Archived Story

Logan gets SWAC honor

Published 12:01am Friday, May 25, 2012

NATCHEZ — Former Natchez High baseball player Kendall Logan thought he put up his best collegiate season in his junior year at Jackson State University.

Logan felt he did enough in his junior season to earn some post-season recognition, but none came.

This year, as a senior, Logan felt he put together another great year, but he did not think it was better than last season. But this year, the awards did come — including the top award a Southwestern Athletic Conference baseball player can receive.

Logan was named Player of the Year in the SWAC this season and also made First-Team All-SWAC as an outfielder.

“I was excited, because I felt like I deserved it last year,” Logan said. “I felt I deserved something and didn’t get anything. So once I found out, it was exciting.”

Logan said he did not play his senior season like he had something to prove to the voters, but more like he had something to prove to himself.

“There was not really a chip on my shoulder,” he said. “I put up good numbers last year, and my main goal was to put up even better numbers (this year).”

Logan said a move in the lineup helped him pad his stats.

“I drove in more runs this year, because I was batting in the three hole,” Logan said. “Last year I was batting in the one- and two-spot more, and I had more chances to drive in runs this year and capitalized on that.”

Logan finished the season with a .333 batting average. He led the SWAC in home runs (11), RBIs (53) and slugging percentage (.626). He also finished in the top five in the conference in total bases, hits and runs scored.

Despite monster numbers, Logan said he had ups and downs during the year.

“I went into a slump toward the end of the year right before the SWAC Tournament,” he said. “I was hitting a home run every weekend series, and it just stopped, and I fell in a slump.”

Logan said he finally got out of his slump before the tournament, but he had to stay mentally focused during the tough times.

“I just stayed focused and didn’t lose my train of thought,” he said. “When you’re going through a slump, you can get down, but I had my teammates telling me, “It’s going to be alright. You’ll get out of the slump.’”

Logan’s huge season helped Jackson State dominate league-play in the regular season. The Tigers went 21-3 in conference and finished with an overall record of 35-16.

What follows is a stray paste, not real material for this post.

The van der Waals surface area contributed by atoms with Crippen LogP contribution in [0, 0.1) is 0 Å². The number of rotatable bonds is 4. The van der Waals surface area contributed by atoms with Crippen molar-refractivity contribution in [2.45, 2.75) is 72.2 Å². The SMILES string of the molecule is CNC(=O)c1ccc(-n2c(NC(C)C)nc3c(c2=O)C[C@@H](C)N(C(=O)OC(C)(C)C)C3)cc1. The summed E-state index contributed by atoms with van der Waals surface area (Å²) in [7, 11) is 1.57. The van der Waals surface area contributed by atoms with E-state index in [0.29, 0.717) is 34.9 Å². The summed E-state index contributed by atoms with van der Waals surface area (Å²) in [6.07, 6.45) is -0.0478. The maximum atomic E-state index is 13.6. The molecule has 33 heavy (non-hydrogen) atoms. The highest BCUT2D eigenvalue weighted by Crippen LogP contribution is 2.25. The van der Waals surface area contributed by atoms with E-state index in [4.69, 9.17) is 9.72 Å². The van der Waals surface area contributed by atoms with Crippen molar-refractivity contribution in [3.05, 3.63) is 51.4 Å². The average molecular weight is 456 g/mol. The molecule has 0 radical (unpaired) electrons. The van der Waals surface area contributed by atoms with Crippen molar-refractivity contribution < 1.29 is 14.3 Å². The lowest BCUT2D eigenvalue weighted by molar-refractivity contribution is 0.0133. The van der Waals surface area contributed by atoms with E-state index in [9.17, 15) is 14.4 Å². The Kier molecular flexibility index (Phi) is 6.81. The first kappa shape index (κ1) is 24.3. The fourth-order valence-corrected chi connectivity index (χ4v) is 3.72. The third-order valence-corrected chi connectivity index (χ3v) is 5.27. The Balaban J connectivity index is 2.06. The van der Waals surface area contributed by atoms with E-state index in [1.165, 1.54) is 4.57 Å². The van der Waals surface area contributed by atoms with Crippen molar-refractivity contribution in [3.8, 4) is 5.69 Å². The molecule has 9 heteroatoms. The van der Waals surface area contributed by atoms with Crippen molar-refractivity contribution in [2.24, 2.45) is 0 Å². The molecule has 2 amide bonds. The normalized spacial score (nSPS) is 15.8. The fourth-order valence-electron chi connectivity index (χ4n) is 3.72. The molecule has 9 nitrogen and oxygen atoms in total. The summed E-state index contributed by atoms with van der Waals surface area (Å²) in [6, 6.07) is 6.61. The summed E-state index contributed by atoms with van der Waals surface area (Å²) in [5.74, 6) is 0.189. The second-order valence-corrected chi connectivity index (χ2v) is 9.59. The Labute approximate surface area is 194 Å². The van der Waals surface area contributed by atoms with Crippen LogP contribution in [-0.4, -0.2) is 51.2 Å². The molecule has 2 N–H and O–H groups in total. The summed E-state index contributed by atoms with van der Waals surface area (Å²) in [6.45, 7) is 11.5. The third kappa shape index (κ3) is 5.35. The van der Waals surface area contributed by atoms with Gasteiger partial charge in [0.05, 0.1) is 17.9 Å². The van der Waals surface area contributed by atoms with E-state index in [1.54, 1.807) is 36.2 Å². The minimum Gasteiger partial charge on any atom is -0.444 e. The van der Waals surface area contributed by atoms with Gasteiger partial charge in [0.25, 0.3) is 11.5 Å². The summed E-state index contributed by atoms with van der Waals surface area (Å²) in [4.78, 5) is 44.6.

But after topping Texas Southern in the first round of the SWAC Tournament, Jackson State dropped their next two to miss out on making the NCAA Tournament.

“I enjoyed the run, but when it all boils down, we didn’t win the SWAC Tournament,” Logan said. “That was the main focus. We went 21-3 to give us a good position going into the tournament. But that just put ourselves in a good place to do big things, but that didn’t work.”

Logan said he could feel his senior season slipping away in the team’s final game against Texas Southern.

Texas Southern led 4-1, and Logan said he was staying positive, but then Texas Southern scored six runs in one inning.

“I was in the outfield and was like, ‘Wow, everything we worked for is going away right now,’” Logan said. “I got a little emotional as I was out there by myself, but I wouldn’t let anybody see it.”

Logan said he remained positive, but the Tigers could not come back in the end.

But Logan said he would take good memories away from Jackson State.

“I enjoyed playing ball with my teammates,” he said. “I made new friends and had two good years. My coach told me I should be proud of myself, and I truly am. I did a great job up there representing my school.”

Logan started his career at Copiah-Lincoln Community College, and that was a great help once he got to Jackson State.

Logan said he was a hard worker at Natchez, but when he got to college he knew he had to work that much harder.

“Once I got to college I knew I got another chance, and didn’t want to have any regrets,” he said. “Once I left Co-Lin, I worked even harder.”

Logan hopes to continue to advance his baseball career.

“Hopefully I’ll go pro, and get another opportunity,” he said. “If I get another opportunity, I’ll work much harder than I worked at Jackson State. Hopefully there were scouts at our games, and hopefully they saw something in me.”

Logan has one more year of school before he completes his civil engineering degree, but he said he would put that education on hold if he got the opportunity to play professional ball.

“Someone told me I could be a civil engineer until I’m 80, but I can only play ball until I’m 40-something. There’s a time limit, so I want to go try to make something happen while I’m young.”